As social beings we have requirements for interactions with others: friends, family and coworkers. Yet, many of us remain isolated from one another using work or being too busy as an excuse to avoid conversation. I know that I am certainly guilty of this.
However, it is our interactions with others that generally result in our most profound moments. Sharing the thrill of a discovery, telling about your child’s first steps, or helping someone through grief can be the most poignant. Still we resist.
My MP3 player is on an eternal and eclectic 80’s shuffle as am I. This morning it was playing “Dancing with Myself” by Billy Idol, and the song reminded me of a recent awkward exchange.
While on a visit to Texas A&M University to help review resumes and conduct interviews as part of a “Preparing for Life after Graduate School” workshop, I met a young chemist of remarkable talent. She was not yet finished with her Ph.D., but she had ten published papers in highly respected journals, awards from several groups, and won a fellowship from NSF!
Like most other people I counsel I was lucky to get two papers at her stage, my scholarships consisted of a small collection of bottle caps for free sodas, and my blue ribbon for winning the soapbox derby in the third grade stood alone in the awards category. I was humbled.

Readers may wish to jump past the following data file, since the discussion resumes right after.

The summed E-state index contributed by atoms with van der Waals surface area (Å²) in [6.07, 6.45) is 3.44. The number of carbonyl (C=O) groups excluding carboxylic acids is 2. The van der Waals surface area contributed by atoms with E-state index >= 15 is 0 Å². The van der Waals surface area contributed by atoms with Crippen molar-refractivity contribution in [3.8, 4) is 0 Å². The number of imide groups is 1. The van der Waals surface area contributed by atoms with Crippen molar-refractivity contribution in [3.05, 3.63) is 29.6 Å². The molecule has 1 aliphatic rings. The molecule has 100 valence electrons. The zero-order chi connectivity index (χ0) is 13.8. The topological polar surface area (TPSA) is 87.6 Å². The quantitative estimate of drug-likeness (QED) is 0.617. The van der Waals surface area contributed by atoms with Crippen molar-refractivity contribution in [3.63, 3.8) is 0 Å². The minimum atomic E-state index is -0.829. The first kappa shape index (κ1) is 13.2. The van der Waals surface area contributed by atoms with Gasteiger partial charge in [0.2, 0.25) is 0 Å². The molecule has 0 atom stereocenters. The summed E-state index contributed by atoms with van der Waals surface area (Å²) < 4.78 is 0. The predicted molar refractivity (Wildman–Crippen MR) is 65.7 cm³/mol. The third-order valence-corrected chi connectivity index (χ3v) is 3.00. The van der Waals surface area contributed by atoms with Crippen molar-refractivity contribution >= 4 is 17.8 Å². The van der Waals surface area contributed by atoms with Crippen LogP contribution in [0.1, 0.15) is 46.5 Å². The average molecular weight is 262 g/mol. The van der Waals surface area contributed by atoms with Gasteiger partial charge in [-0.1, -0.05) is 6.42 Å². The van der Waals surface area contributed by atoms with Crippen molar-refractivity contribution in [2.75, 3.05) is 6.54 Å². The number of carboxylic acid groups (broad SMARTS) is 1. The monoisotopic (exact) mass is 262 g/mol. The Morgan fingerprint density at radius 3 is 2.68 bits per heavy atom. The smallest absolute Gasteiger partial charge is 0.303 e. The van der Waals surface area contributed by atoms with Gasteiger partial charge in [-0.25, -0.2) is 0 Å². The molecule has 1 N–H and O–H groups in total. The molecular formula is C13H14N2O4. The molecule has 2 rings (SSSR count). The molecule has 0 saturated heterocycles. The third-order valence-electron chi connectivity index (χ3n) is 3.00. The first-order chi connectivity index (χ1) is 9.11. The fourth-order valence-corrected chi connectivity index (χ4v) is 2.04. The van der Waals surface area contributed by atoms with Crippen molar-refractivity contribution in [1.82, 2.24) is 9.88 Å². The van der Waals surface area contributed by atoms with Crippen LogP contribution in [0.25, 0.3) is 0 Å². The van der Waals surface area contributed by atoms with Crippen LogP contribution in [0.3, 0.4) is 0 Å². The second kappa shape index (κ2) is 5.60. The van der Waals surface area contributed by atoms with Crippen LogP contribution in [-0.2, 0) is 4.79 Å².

I stumbled on pretending to know what I was doing, and began the interview. The first question I asked was, “What was the purpose of your research?”
There was a long pause, and she said, “to study the surfactant-water interface.” And I said, “Why?” And there was another long pause…and she said, “I don’t know, but I want to be a patent lawyer.” And I said, “Why?” And there was another long pause…and she didn’t respond.
I stared at her blankly as she stared at me finally stating, “I guess I’m not very good at this. I just don’t know how to express myself.” I was flabbergasted. I asked if she was truly the person mentioned in the resume presented to me, and she emphatically said, “Yes.”
As it turned out, she was an excellent writer with even greater research prowess, but she just didn’t know how to talk to people. Like most of us, she had focused on her research at the cost of everything else. Like Billy Idol, she had been dancing with herself. Oooh, oooh, oooh, oooh. She lacked the gift of gab.
Talking to others takes practice. I guess we forget, because so many seemingly stupid people do it so well. If you get anxious speaking to people you don’t know the exasperation is compounded, and it only gets worse on an interview.
Here is a trick I learned. To take the pressure off, give yourself an assignment in advance. Start out small and graduate to something more. You could begin with collecting three business cards before calling it a night, and graduate to inviting a perfect stranger to a reception or party. But whatever you do, take a chance. Oooh, oooh, oooh, oooh.
This article was written by David Harwell, Assistant Director of ACS Department of Career Management and Development. Originally published in the chemistry.org newsletter Feb. 5, 2007.